In steaming hot Bangkok, Norwegian detective Harry Hole is tasked with investigating the death of the Norwegian ambassador. He’s been found in a seedy motel room and the powers that be in Norway have decided that Hole, with his alcohol problems, is the man to tie up the loose ends quietly. Except it’s never like that with Hole…
Written in Norwegian in 1998 but not released in English until 2013, this is Book Number Two in the Harry Hole series. Who knows why the order is off centre, but for Hole fans, this is still a good read, even though you may know where the character is going.
All the characteristics are here, the relentless drive, the weakness for alcohol and drugs, the ability to attach significance to even the smallest thing, the lone ranger attitude.
It’s nice to see Hole in different surroundings to the relentless greyness and cold of Norway. The setting couldn’t be hotter and Hole’s height, pale colour, and difficulties with the language and the heat actually make for a lighter feel than you would usually associate with this series.
Bangkok provides an atmospheric backdrop. With its heroin dens, brothels, children for sale, ex-pat community, pole dancing, and traffic gridlock, the noise and humidity hop off the page as Hole upsets both the Thai underworld and the ex-pat community with his questions and disregard for status.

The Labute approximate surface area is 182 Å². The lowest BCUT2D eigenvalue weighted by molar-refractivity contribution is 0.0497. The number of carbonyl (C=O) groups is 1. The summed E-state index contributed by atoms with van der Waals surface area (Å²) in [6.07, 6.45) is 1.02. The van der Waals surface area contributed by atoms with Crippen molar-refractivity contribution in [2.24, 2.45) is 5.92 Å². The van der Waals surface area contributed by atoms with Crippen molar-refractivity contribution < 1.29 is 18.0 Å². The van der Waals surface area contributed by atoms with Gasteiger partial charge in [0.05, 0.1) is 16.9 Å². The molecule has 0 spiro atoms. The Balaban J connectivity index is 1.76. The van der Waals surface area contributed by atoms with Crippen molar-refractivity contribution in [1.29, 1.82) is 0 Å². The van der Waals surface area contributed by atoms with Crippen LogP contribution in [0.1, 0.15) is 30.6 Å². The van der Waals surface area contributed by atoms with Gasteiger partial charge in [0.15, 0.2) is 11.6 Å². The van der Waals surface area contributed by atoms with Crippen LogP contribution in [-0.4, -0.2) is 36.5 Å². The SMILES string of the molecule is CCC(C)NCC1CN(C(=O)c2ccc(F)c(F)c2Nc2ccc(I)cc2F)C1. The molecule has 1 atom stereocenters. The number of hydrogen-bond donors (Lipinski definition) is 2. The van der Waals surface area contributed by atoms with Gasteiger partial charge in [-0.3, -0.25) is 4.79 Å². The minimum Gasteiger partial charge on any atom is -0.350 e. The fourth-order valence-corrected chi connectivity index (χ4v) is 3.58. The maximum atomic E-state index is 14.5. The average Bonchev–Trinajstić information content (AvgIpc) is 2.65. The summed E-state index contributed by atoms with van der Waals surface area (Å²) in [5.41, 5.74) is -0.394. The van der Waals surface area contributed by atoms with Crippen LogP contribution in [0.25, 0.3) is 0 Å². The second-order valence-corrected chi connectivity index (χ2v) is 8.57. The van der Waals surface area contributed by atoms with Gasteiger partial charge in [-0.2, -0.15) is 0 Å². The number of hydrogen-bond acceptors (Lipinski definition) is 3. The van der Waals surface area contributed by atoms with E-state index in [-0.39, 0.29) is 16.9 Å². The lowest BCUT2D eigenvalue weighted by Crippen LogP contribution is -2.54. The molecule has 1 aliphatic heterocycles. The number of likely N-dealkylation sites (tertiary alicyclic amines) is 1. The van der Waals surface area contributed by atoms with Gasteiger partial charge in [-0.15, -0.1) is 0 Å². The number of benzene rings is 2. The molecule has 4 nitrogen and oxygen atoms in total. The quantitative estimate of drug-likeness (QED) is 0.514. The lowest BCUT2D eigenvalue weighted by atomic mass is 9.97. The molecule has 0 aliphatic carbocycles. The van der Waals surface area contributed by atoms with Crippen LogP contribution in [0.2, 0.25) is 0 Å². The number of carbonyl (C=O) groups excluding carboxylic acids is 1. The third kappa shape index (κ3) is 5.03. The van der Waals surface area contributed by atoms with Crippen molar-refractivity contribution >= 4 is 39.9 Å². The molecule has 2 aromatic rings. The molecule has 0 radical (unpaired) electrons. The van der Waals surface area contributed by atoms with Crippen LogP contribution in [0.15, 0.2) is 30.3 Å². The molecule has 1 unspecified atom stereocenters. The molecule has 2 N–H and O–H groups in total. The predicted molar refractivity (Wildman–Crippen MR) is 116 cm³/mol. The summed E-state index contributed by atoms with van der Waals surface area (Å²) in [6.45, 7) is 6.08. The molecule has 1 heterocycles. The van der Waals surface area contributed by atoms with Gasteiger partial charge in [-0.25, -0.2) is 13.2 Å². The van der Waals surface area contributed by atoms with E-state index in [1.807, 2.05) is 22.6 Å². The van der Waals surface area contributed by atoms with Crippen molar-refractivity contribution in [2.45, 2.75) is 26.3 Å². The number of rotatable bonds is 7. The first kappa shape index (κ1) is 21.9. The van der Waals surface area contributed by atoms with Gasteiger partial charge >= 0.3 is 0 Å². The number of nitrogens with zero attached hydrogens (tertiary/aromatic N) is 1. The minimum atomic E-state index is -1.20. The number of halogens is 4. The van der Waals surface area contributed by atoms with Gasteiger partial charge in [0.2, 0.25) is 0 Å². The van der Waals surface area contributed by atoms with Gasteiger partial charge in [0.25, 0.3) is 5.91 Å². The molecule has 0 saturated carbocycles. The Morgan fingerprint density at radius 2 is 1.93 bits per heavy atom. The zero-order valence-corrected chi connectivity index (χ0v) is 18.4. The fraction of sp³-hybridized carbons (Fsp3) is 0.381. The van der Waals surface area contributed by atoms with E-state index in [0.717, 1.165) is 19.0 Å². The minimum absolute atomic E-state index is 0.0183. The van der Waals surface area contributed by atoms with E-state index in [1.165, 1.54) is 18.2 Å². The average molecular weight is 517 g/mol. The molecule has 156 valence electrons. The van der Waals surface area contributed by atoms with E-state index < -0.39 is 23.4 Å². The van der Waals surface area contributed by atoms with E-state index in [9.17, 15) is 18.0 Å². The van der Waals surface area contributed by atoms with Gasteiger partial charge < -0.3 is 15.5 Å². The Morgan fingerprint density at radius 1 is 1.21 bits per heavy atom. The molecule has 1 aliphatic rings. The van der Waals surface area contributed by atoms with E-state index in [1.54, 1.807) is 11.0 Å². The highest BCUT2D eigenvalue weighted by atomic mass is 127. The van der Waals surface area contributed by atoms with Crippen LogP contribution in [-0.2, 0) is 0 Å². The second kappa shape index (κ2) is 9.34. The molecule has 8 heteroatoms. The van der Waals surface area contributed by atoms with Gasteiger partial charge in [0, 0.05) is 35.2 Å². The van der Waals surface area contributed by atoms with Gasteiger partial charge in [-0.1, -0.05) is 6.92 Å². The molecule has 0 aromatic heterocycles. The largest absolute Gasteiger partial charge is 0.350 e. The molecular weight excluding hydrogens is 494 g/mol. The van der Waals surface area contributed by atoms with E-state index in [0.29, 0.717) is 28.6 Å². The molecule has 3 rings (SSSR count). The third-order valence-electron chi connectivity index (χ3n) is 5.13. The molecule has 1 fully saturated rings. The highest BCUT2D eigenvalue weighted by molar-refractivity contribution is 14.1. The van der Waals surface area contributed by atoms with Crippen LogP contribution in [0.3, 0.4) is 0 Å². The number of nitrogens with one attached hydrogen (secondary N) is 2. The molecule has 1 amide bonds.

The ambassador’s wife and daughter and the lonely embassy staff, the intricacies of relationships within the hotbed of the embassy, the blurred lines between opportunism and immorality – these are all drawn with Nesbo’s usual accuracy. Not knowing any Thai people, it’s impossible to comment on his characterisation of them; however, the book does recall a previous visit to Bangkok, so the city’s heat, squalor and crowdedness rang true for this author.
For all that, it’s not a novel that lingered in my mind. In between reading session, my mind didn’t drift back to the plot, wondering how it was going to play out. So, yes, it was an enjoyable read in terms of colouring in Hole’s character a little – but not a lot – more.